Nor should you be!! Like you, I was getting very frustrated with some of the diner's comments (e.g., re: Arroz con Pollo -- "What's thaaat?" as they are picking at the dish on the buffet line). So I decided not to wear myself out anymore. If they want plain and simple, I'll give it to them. Sad, but I figure that it's not my role to change these folks' eating habits. You are in probably a worse situation, since the clients are older and likely more set in the ways than the younger group that I feed (I think that most of mine are just picky and will grow out of it at some point).

I run myself ragged going to different stores trying to find the sales.  Last week a 20lb bag of potatoes was on sale for 3$ so I bought that and stored it at home until this week.    I went to 2 stores yesterday( one for the salad mix) and another for the aspargus( 1.99lb) so I could serve a fresh veg.

I hear you loud and clear - it's a frustration to put in all that extra effort when it does not appear to be appreciated. At least they liked the asparagus. :biggrin:

I'd still like to make lasagna and ceasar salad and garlic bread for a meal, but I think I'd get even more complaints.  I just might do it next time though.  My next meal is on Nov 22nd and its American Thanksgiving.  I usually make dinner and have Canadian friends/family over but I can't this year because I have to cook for the Seniors.  I'm not looking forward to sharing my holiday with people who can't appreciate my effort.

Er, my opinion is that you should do something very simple in order to have time to enjoy a pseudo-Thanksgiving meal with Robin, at least. (Would the "Breakfast for Dinner" theme work with them, or would they freak? That is not only inexpensive but quick and easy; it was also extremely popular. Perhaps you could do an "overnight french toast" and breakfast strata - both easily prepared ahead of time and then just cooked off right before service). It's just not right that you should have to forego proper enjoyment of the most important of food holidays - Thanksgiving!

Oh and yes, I did get the book but I havent had a chance to look thru it yet.  I wasnt aware that its a classroom textbook.  I hope I bought the right book.

Yes, that's it. It's has both recipes and other useful information regarding large quantity cooking. At the end is a whole section on budgeting, how to reduce meal cost, etc. I found it to be very helpful, and I hope that you do, too. Best of all, I think that you will find most of the recipes will suit your clients' palates. Nothing gourmet in there at all . . . . :wink:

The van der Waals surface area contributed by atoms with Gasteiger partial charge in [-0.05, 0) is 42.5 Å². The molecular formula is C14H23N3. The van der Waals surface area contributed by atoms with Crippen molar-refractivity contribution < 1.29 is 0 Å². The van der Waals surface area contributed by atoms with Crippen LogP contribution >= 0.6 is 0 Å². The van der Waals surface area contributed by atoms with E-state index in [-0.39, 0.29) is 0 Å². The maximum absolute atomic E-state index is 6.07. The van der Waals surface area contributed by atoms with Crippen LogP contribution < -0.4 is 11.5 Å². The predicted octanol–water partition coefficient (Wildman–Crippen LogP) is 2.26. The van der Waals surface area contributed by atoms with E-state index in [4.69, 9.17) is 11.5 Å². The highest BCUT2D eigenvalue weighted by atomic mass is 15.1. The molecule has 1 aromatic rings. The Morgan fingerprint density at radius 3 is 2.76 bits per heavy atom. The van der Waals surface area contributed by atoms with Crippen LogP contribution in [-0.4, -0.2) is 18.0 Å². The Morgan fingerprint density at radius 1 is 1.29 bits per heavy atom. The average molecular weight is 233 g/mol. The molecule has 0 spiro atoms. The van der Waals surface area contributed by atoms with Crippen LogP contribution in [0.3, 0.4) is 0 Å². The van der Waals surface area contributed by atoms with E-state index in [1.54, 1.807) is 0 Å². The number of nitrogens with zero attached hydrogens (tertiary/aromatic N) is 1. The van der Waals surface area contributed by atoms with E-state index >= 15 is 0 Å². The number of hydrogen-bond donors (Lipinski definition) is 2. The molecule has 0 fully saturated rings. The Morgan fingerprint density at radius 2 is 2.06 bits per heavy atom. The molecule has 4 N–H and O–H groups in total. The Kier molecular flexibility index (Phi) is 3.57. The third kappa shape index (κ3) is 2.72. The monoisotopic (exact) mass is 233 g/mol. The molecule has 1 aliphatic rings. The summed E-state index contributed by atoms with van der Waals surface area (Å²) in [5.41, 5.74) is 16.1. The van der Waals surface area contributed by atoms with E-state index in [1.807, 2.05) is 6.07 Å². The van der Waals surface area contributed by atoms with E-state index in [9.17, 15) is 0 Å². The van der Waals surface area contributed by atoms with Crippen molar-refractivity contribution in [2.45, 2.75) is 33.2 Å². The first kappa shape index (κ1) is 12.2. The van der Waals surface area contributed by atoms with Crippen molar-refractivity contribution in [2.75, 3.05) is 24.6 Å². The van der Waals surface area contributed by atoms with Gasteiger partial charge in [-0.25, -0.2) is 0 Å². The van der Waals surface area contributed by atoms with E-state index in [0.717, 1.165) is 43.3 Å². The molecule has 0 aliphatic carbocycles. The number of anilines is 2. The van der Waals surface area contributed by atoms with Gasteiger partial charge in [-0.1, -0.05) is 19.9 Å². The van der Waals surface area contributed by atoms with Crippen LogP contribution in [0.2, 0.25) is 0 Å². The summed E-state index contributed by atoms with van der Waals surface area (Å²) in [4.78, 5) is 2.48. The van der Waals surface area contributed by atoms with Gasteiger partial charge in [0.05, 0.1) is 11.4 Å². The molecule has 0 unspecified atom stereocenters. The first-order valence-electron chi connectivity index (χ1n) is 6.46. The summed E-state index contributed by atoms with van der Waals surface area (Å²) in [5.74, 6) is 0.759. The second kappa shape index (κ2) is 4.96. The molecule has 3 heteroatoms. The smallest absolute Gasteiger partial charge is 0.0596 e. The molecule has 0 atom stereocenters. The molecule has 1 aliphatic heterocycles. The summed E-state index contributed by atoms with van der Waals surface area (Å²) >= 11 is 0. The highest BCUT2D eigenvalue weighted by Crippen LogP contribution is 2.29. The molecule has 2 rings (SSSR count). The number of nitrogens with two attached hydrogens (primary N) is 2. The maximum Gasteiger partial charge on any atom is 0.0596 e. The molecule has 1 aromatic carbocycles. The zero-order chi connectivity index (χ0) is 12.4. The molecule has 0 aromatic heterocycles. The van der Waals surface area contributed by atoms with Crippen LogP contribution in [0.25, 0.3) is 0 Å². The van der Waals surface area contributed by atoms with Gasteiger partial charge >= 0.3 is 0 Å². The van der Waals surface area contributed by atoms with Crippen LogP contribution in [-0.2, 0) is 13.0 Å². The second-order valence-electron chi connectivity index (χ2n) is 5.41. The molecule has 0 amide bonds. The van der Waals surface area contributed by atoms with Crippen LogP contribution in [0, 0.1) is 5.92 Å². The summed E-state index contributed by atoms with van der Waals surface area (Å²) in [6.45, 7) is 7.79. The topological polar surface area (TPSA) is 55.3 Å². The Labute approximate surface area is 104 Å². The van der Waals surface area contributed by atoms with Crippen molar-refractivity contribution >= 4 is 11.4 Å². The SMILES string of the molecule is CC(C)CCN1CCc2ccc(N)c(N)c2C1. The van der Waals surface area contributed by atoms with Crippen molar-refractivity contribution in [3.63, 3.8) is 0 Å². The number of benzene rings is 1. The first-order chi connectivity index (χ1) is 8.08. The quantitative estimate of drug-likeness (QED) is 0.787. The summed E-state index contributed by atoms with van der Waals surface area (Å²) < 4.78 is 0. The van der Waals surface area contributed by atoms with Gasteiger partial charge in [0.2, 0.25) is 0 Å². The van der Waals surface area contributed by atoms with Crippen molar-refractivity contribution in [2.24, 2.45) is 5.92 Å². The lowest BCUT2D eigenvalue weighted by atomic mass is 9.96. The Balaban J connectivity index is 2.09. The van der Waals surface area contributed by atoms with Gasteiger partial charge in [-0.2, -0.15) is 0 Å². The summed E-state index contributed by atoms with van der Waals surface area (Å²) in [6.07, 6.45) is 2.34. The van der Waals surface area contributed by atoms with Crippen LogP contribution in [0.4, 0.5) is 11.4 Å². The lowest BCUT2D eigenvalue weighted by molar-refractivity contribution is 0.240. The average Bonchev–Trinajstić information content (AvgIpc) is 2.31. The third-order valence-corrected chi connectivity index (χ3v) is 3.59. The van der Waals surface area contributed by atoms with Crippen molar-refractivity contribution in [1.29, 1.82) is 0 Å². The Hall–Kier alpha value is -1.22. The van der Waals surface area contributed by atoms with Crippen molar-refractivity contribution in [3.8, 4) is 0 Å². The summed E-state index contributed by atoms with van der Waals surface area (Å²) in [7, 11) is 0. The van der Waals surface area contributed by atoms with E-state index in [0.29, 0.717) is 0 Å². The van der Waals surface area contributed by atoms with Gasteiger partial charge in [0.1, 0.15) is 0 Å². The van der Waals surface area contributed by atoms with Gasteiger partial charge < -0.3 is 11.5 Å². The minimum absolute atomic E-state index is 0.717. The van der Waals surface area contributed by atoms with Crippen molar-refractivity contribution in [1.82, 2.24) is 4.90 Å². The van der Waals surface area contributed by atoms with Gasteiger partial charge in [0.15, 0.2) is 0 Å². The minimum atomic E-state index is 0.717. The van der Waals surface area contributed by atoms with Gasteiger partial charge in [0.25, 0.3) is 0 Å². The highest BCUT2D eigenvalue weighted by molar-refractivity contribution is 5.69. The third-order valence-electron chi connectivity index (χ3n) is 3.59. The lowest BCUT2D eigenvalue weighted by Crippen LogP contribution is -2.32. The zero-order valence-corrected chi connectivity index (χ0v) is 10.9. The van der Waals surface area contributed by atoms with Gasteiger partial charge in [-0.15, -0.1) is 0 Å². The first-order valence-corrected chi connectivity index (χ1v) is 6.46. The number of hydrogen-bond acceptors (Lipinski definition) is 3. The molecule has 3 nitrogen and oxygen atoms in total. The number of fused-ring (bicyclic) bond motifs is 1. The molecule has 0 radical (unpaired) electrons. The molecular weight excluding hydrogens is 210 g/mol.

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The meat was an inside round oven roast.  I sprinkled it with salt and pepper and dried thyme.  I made gravy with the drippings and some "bisto".   I had lots of complaints about the meat.  The seniors couldnt cut it with their butter knife so they came to the conclusion that it was overcooked.  It wasnt.  I pulled it at 155F. It was nicely pink.  I bought 7 roasts for a total of 43.15(1.79lb).  I served 42 with 4 takeouts.  I had 3 whole roasts left over.  I froze them and I'm going to make a soup with them in January. 

gallery_25969_665_1041726.jpg

I think the roast looks great!

But it did bring up an important point. If the seniors are only provided with butter knives (hope they're at least metal ones and not plastic!), then a roast, especially one cut that thickly, is not a great choice for a meal. Remember, too, we lose strength as we age, so even if you could have cut it with your butter knife, it doesn't mean they would have had the strength to do so (hypothetically, of course).

Pot roast might be a better choice for them. But then they'd probably complain that the meat were too soft!

Did they at least like the cheesecake? I'd like some of that cheesecake. And I assure you, I would definitely appreciate it! :biggrin:

Edited by prasantrin (log)
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I think they look at it like they're paying 9$ for the meal and maybe they think 9.00 is a lot of money.  I don't know though.  Its very frustrating. 

My (senior) inlaws are from Rural SW Ontario and I can tell you that these people probably do thing 9 bucks is a lot of money :biggrin:

I am really enjoying this thread.

Thanks for sharing your travails with us.

The sea was angry that day my friends... like an old man trying to send back soup in a deli.

George Costanza